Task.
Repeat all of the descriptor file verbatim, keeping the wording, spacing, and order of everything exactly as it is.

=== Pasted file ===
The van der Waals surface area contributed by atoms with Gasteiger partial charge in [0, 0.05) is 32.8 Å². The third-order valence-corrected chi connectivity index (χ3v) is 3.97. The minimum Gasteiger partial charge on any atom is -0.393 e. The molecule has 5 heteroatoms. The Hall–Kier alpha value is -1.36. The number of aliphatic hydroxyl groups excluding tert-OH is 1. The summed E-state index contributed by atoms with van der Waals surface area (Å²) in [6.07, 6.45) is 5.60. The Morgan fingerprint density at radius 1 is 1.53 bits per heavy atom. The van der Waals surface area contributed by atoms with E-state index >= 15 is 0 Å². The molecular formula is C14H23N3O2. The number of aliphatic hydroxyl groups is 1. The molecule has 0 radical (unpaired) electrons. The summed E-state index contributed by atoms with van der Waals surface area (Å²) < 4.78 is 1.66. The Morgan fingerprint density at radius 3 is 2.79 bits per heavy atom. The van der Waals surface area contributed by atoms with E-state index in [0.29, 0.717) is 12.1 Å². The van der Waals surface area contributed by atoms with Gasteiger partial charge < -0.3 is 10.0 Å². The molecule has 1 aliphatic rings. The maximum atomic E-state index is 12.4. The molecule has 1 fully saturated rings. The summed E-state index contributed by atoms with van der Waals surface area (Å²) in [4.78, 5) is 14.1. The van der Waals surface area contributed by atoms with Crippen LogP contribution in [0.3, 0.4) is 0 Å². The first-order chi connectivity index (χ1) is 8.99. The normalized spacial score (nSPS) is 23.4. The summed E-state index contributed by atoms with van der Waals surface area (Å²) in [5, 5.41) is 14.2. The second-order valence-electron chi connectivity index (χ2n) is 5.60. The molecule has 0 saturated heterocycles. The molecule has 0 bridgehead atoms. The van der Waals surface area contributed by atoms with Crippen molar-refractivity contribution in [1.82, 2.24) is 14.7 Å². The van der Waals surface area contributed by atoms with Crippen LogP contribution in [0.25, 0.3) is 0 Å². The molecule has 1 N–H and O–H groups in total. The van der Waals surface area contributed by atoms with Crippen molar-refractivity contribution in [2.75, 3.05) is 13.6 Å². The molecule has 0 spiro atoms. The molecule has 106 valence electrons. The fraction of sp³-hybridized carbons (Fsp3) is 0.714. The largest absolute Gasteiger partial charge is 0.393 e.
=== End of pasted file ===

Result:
The van der Waals surface area contributed by atoms with Gasteiger partial charge in [0, 0.05) is 32.8 Å². The third-order valence-corrected chi connectivity index (χ3v) is 3.97. The minimum Gasteiger partial charge on any atom is -0.393 e. The molecule has 5 heteroatoms. The Hall–Kier alpha value is -1.36. The number of aliphatic hydroxyl groups excluding tert-OH is 1. The summed E-state index contributed by atoms with van der Waals surface area (Å²) in [6.07, 6.45) is 5.60. The Morgan fingerprint density at radius 1 is 1.53 bits per heavy atom. The van der Waals surface area contributed by atoms with E-state index >= 15 is 0 Å². The molecular formula is C14H23N3O2. The number of aliphatic hydroxyl groups is 1. The molecule has 0 radical (unpaired) electrons. The summed E-state index contributed by atoms with van der Waals surface area (Å²) < 4.78 is 1.66. The Morgan fingerprint density at radius 3 is 2.79 bits per heavy atom. The van der Waals surface area contributed by atoms with E-state index in [0.29, 0.717) is 12.1 Å². The van der Waals surface area contributed by atoms with Gasteiger partial charge < -0.3 is 10.0 Å². The molecule has 1 aliphatic rings. The maximum atomic E-state index is 12.4. The molecule has 1 fully saturated rings. The summed E-state index contributed by atoms with van der Waals surface area (Å²) in [4.78, 5) is 14.1. The van der Waals surface area contributed by atoms with Crippen LogP contribution in [0.3, 0.4) is 0 Å². The first-order chi connectivity index (χ1) is 8.99. The normalized spacial score (nSPS) is 23.4. The summed E-state index contributed by atoms with van der Waals surface area (Å²) in [5, 5.41) is 14.2. The second-order valence-electron chi connectivity index (χ2n) is 5.60. The molecule has 0 saturated heterocycles. The molecule has 0 bridgehead atoms. The van der Waals surface area contributed by atoms with Crippen molar-refractivity contribution in [1.82, 2.24) is 14.7 Å². The van der Waals surface area contributed by atoms with Crippen LogP contribution in [0.25, 0.3) is 0 Å². The molecule has 1 N–H and O–H groups in total. The van der Waals surface area contributed by atoms with Crippen molar-refractivity contribution in [2.75, 3.05) is 13.6 Å². The molecule has 0 spiro atoms. The molecule has 106 valence electrons. The fraction of sp³-hybridized carbons (Fsp3) is 0.714. The largest absolute Gasteiger partial charge is 0.393 e.